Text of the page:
It is very useful for any mechanical engineer to be aware of 4130 steel properties. 4130 steel, otherwise known as Chromoly or chromium molybdenum steel alloy, is made with 0.8 to 1.1% chromium and 0.15 to 0.25% molybdenum as strengthening agents. steel properties make it a versatile metal, especially mechanical properties such as high ductility, good weldability, and the fact it can be machined easily.
Four digit AISI (American Iron and Steel Institute) numbers are used to designate alloy steels.
4130 steel sheets and coils are very hard and due to their high strength and weldability, are widely used for:
Steel properties also make it ideal for fabricating car parts and machine components.
AISI 4130 steel is forged at a temperature between 950 °C and 1230 °C. If the temperature is at the lower end during the finishing stage, the grain of the steel alloy will be finer.
If the temperature is too low at forging it may affect the uniformity in parts of the structure creating the need for normalisation before heat treating the steel.
The reason for heat treatment is to prepare the alloy for machining and to enhance 4130 steel properties. There are four main ways to heat treat steel alloy: annealing, normalising, hardening, and tempering.
Once 4130 steel has been forged into parts, sheets or coils, it may be annealed straightaway. It will be transferred from the forge into a furnace and kept at a temperature of approximately 860 °C. It will be held there for a set amount of time then furnace cooled.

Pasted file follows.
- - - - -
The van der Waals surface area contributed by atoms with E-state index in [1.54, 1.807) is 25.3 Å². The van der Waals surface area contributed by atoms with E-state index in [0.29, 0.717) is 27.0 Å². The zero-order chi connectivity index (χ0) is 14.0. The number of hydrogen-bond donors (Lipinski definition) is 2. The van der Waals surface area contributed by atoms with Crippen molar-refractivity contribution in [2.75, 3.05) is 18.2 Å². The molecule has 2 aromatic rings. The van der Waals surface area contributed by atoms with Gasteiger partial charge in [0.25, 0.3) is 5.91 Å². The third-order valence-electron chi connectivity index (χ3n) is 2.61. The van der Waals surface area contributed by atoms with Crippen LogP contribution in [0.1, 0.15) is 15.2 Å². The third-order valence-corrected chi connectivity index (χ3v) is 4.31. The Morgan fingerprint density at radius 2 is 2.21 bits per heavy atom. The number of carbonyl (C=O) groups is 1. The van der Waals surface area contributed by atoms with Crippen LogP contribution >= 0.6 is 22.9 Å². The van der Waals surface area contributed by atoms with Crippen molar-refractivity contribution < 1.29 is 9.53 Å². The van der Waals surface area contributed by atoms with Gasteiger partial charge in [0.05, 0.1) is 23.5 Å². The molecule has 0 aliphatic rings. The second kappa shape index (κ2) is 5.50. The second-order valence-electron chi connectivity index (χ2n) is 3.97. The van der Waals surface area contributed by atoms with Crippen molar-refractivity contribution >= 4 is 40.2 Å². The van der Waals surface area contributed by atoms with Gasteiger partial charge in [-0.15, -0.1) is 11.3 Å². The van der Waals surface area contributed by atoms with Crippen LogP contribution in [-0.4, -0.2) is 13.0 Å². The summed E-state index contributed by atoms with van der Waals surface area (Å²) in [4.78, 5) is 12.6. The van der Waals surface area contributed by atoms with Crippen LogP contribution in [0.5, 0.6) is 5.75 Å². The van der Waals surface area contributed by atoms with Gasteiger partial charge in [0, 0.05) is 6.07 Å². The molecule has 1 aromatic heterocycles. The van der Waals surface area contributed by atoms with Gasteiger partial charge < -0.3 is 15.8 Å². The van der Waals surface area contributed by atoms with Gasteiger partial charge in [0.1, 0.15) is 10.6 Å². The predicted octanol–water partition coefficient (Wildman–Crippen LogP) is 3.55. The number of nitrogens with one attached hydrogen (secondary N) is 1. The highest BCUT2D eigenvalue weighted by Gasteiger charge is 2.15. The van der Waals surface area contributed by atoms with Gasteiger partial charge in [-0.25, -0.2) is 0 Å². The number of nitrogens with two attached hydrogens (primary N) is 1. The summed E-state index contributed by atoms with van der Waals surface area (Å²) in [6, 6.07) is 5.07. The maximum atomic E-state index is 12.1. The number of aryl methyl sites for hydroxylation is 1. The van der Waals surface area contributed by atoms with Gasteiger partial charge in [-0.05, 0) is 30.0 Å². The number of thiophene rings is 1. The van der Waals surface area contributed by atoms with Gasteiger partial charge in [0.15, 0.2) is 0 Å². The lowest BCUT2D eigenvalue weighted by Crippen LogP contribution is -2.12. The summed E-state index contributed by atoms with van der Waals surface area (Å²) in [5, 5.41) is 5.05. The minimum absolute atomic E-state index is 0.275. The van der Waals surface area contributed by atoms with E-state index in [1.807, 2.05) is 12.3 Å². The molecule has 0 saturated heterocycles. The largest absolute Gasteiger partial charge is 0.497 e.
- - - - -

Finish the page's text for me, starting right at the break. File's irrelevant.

The main reason to anneal 4130 steel is to prepare it for machining. The resulting structure obtained by annealing the steel alloy makes it ideal for forming simple shapes, e.g. sheets or coils.
Sometimes a speroidizing annealing process at 750 °C will be needed if the temperature of cooling hasn’t been uniform across the metal which has resulted in an uneven structure.
The normalising process heats the steel to a higher temperature than annealing, typically to 900 °C, but this figure can vary by 10 °C either way depending on preferred production outcomes. Sometimes, normalising may take place on rolled or forged steel to condition it before heat treatment. If this is the case, say before the steel is hardened and tempered, the higher temperature value will be used, i.e. 910 °C. If normalising is to be the final treatment, then 890 °C would probably be used.
The process uses such a high temperature in order to create the conditions for transformation from ferrite to austenite, and is then air cooled to finish.
The objective of a hardening heat treatment is obviously to alter 4130 steel properties by increasing the hardness, but it also increases the tensile strength and brittleness of the steel. 4130 steel hardening treatment creates martensite in the alloy post-quenching.
The steel is normally austenitised to transform all micro constituents to austenite in the range 815 to 870 °C.
The main purpose of tempering is to relieve stress from the metal after hardening. It also starts the process of creating the required mechanical properties. The temperature for the tempering process depends on the properties desired. In many cases, 4130 steel alloy manufacturers will experiment with different tempering temperatures to yield various results.
4130 steel properties make it straightforward to machine conventionally unless it has been significantly hardened. Annealed 4130 has a machinability rating of 72%, which is increased if further hardening takes place due to the formation of martensite.
4130 steel is easy to weld due to its low carbon content. This makes it popular in sheet, coil, or tube form as it can be used to fabricate sections of aircraft or pipework for the oil and gas industry.
Here are values for some of the main steel properties:
4130 steel properties make it the perfect choice for automotive, aeronautic and aerospace engineering as it is tough, easily machined and weldable. When heat treated, it develops mechanical properties that make it a very strong metal, although it can lose some of its machinability.